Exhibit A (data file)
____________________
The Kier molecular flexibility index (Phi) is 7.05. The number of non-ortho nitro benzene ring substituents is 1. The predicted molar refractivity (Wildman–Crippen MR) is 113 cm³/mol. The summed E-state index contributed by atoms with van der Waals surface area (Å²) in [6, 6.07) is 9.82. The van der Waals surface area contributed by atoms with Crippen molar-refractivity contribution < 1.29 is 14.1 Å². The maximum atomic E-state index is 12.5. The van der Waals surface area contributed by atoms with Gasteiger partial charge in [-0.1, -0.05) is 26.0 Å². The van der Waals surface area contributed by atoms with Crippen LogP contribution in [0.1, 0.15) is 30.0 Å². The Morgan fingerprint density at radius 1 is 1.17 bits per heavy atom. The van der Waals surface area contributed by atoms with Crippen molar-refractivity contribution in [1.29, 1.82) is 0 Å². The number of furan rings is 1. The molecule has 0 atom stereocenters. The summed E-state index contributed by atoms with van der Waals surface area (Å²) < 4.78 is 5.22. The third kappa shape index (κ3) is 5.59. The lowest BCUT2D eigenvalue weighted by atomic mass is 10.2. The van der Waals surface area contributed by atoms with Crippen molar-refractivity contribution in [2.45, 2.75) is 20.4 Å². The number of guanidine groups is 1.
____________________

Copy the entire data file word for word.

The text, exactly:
The Kier molecular flexibility index (Phi) is 7.05. The number of non-ortho nitro benzene ring substituents is 1. The predicted molar refractivity (Wildman–Crippen MR) is 113 cm³/mol. The summed E-state index contributed by atoms with van der Waals surface area (Å²) in [6, 6.07) is 9.82. The van der Waals surface area contributed by atoms with Crippen molar-refractivity contribution < 1.29 is 14.1 Å². The maximum atomic E-state index is 12.5. The van der Waals surface area contributed by atoms with Gasteiger partial charge in [-0.1, -0.05) is 26.0 Å². The van der Waals surface area contributed by atoms with Crippen LogP contribution in [0.1, 0.15) is 30.0 Å². The Morgan fingerprint density at radius 1 is 1.17 bits per heavy atom. The van der Waals surface area contributed by atoms with Crippen molar-refractivity contribution in [1.29, 1.82) is 0 Å². The number of furan rings is 1. The molecule has 0 atom stereocenters. The summed E-state index contributed by atoms with van der Waals surface area (Å²) < 4.78 is 5.22. The third kappa shape index (κ3) is 5.59. The lowest BCUT2D eigenvalue weighted by atomic mass is 10.2. The van der Waals surface area contributed by atoms with Crippen molar-refractivity contribution in [2.45, 2.75) is 20.4 Å². The number of guanidine groups is 1.